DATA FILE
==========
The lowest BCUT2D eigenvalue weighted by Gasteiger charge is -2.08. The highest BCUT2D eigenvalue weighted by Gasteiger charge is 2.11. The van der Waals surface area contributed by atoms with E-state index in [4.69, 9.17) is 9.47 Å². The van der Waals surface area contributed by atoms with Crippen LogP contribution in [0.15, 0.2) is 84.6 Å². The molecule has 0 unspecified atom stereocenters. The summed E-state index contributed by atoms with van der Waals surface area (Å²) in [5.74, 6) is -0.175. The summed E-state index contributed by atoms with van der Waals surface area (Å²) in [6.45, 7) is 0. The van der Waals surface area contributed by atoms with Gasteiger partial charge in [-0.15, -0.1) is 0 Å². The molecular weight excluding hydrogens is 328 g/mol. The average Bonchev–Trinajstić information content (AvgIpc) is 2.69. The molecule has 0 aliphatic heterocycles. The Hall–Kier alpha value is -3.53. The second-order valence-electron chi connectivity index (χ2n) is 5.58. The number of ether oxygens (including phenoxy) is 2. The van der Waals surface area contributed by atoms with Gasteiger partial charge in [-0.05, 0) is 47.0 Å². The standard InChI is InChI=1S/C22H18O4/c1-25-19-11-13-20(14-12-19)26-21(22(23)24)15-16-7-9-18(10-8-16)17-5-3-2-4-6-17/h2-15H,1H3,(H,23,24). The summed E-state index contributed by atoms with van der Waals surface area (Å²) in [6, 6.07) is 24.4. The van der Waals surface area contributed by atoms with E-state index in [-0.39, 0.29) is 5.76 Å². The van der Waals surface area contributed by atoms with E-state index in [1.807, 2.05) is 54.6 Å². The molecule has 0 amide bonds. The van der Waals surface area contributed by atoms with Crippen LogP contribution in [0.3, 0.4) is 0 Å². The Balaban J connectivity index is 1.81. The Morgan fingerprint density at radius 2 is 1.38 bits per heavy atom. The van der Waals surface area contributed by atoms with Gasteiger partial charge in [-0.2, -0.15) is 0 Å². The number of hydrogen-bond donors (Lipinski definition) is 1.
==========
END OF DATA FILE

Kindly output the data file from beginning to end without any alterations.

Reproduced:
The lowest BCUT2D eigenvalue weighted by Gasteiger charge is -2.08. The highest BCUT2D eigenvalue weighted by Gasteiger charge is 2.11. The van der Waals surface area contributed by atoms with E-state index in [4.69, 9.17) is 9.47 Å². The van der Waals surface area contributed by atoms with Crippen LogP contribution in [0.15, 0.2) is 84.6 Å². The molecule has 0 unspecified atom stereocenters. The summed E-state index contributed by atoms with van der Waals surface area (Å²) in [5.74, 6) is -0.175. The summed E-state index contributed by atoms with van der Waals surface area (Å²) in [6.45, 7) is 0. The van der Waals surface area contributed by atoms with Gasteiger partial charge in [-0.15, -0.1) is 0 Å². The molecular weight excluding hydrogens is 328 g/mol. The average Bonchev–Trinajstić information content (AvgIpc) is 2.69. The molecule has 0 aliphatic heterocycles. The Hall–Kier alpha value is -3.53. The second-order valence-electron chi connectivity index (χ2n) is 5.58. The number of ether oxygens (including phenoxy) is 2. The van der Waals surface area contributed by atoms with Gasteiger partial charge in [-0.05, 0) is 47.0 Å². The standard InChI is InChI=1S/C22H18O4/c1-25-19-11-13-20(14-12-19)26-21(22(23)24)15-16-7-9-18(10-8-16)17-5-3-2-4-6-17/h2-15H,1H3,(H,23,24). The summed E-state index contributed by atoms with van der Waals surface area (Å²) in [6, 6.07) is 24.4. The van der Waals surface area contributed by atoms with E-state index in [-0.39, 0.29) is 5.76 Å². The van der Waals surface area contributed by atoms with E-state index in [1.807, 2.05) is 54.6 Å². The molecule has 0 amide bonds. The van der Waals surface area contributed by atoms with Crippen LogP contribution in [0.3, 0.4) is 0 Å². The Balaban J connectivity index is 1.81. The Morgan fingerprint density at radius 2 is 1.38 bits per heavy atom. The van der Waals surface area contributed by atoms with Gasteiger partial charge in [-0.2, -0.15) is 0 Å². The number of hydrogen-bond donors (Lipinski definition) is 1.